Shackleton (3)
By: Peggy Nelson | Categories: Kudos

A weekly digest of Sir Ernest Shackleton’s Imperial Trans-Antarctic Expedition of 1914-1917, as told by @EShackleton on Twitter.

Follow on Twitter: @EShackleton

The story thus far:

Shackleton and his men have left the wreck of the Endurance and have begun the march across the ice floes to Paulet Island, more than 300 miles to the N-NW. Their course is anything but smooth — the surface is uneven, mushy, and subject to cracking, and some pressure ridges reach more than two stories in the air. Supplies must be kept to a minimum to conserve caloric expenditure, yet they must carry enough to live on for an indeterminate number of months, as well as drag the lifeboats, which will be their only option once the ice pack begins to break up. Shackleton gives the order that all the puppies, and the carpenter’s cat, Mrs. Chippy, must be shot. All animals making the journey must be able to pull not only their own weight, but the weight of the 1-ton sledges. Total miles covered: 2.

***

Group photo, dated: pre-wreck.

Excerpts:

“Cook, I like my tea strong.”

“Cook, I like my tea weak.”

“It was pleasant to know that their minds were untroubled, but I thought the time opportune to mention that the tea would be the same for all hands and that we could be fortunate if two months later we had any tea at all. It occurred to me at the time that the incident had psychological interest. Here were men, their home crushed, the camp pitched on the unstable floes, and their chance of reaching safety apparently remote, calmly attending to the details of existence and giving their attention to such trifles as the strength of a brew of tea.”

Worsley has concerns about the plan. The “setting out immediately for Paulet Island” plan.

“[We should] camp on the nearest flat berg… & await the outward drift of pack & berg to open water.” — Worsley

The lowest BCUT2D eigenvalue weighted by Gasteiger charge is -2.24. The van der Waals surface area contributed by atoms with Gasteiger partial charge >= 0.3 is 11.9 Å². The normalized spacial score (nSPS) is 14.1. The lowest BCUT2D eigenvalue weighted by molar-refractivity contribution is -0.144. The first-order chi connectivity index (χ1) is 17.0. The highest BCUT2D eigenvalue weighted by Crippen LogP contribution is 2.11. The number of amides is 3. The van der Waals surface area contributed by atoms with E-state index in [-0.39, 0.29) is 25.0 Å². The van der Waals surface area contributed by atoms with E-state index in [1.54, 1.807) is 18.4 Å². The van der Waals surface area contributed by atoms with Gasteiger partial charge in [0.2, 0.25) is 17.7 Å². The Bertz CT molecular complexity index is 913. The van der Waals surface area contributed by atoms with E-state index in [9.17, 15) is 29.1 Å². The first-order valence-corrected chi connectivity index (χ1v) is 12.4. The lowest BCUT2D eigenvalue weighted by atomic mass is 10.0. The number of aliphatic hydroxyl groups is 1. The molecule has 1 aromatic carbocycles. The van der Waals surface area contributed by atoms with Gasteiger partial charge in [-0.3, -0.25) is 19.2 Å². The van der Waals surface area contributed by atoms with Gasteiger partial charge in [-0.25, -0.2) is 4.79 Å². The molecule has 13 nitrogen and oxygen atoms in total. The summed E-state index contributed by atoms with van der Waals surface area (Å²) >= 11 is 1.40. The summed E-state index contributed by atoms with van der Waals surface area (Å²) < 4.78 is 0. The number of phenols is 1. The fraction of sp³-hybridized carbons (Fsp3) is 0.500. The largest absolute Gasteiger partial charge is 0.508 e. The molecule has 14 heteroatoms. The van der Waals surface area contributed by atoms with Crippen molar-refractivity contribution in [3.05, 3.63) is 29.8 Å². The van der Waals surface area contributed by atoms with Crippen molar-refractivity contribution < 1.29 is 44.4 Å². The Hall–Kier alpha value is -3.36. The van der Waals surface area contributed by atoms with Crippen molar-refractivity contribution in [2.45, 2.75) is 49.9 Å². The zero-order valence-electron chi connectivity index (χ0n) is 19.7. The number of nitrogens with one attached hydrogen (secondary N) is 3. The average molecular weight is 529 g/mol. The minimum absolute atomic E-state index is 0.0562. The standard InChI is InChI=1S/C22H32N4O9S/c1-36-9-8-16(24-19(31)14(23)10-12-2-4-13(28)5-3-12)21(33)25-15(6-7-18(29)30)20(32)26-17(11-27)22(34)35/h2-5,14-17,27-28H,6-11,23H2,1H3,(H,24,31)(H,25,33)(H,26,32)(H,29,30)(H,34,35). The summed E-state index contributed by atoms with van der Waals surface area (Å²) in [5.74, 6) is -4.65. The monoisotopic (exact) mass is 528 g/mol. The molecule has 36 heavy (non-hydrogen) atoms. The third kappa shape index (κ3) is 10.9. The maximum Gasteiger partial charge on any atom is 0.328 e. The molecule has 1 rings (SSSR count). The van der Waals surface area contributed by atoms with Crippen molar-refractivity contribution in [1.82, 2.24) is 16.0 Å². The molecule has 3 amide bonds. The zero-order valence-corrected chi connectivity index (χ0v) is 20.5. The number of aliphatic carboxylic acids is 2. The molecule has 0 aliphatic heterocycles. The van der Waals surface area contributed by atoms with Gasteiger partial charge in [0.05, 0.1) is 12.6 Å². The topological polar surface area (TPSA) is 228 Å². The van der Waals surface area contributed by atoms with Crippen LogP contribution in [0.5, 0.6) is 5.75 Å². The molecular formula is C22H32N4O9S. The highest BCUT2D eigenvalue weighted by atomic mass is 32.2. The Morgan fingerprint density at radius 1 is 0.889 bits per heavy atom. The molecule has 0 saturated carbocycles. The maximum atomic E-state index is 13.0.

No. We must away.

The drift of the pack might take us east as well as north, and east means away from land and into the open sea.

Perhaps even more, we must have purpose and activity.

Our interim goal was, of necessity, to wait; which is not a goal at all.

Our goal now, unwanted and forced though it has been, is real: to get home in one piece. All of us.

“I feel sure that it is the right thing to attempt a march…”

No one will find us here. “Here” is not even a place.

No: *we must go to *them.

“The ship is still afloat, with the spurs of the pack driven through her and holding her up.”

The Endurance is now the-Endurance-and-the-ice:

“Found water & ice up to a Ward room stove, fo’c’sle head under water a terrible sight — makes ones stomach ache to see it.” — Orde-Lees

“The decks are burst up by the pressure, the wreckage lies around in dismal confusion, but over all the blue ensign flies still.”

“Human effort is not futile, but man fights against the giant forces of Nature in a spirit of humility.”

“The ice moves majestically, irresistibly.”

What is hoosh?

Some typical Antarctic dry food supplies (pictured are supplies from the Terra Nova Expedition) © RGS-IBG.

Otherwise known as breakfast, lunch, and dinner. And tea. #hoosh

Make your own pemmican (and sledging biscuits): [coolantarctica] #recipe

“Out of whose womb came the ice? /And the hoary frost of heaven, who hath gendered it?”

“The waters are hid as with a stone. / And the face of the deep is frozen.” Job 38:29

That single page, the 23rd Psalm, and the flyleaf with Queen Alexandra’s personal inscription, I tore out of the bible.

Then I laid the book on the ice and walked away.

I have just told the men that we could carry only 2 lbs. each of personal effects on the march.

(Plus one pound each of tobacco. Natch.)

Weighed against survival, every ounce counted for naught.

I also emptied my pockets of their gold sovereigns, and my gold cigarette case.

“I rather grudged the two pounds allowance per man, owing to my keen anxiety to keep weights at a minimum, but some personal belongings could fairly be regarded as indispensable. The jounrey might be a long one, and there was a possibility of a winter in improvised quarters on an inhospitable coast at the other end. A man under such conditions needs something to occupy his thoughts, some tangible memento of his home and people beyond the seas. So sovereigns were thrown away and photographs were kept.”

The men followed my lead and began discarding items in the snow, a pile which grew as the afternoon wore on.

“It was an extraordinary collection of stuff.” — James

“Chronometers, axes, an opthalmoscope, saws, telescopes, socks, lenses, jerseys, chisels, books, stationery, even photographs.” — Lansing

From the collection of the Royal Museums of Greenwich.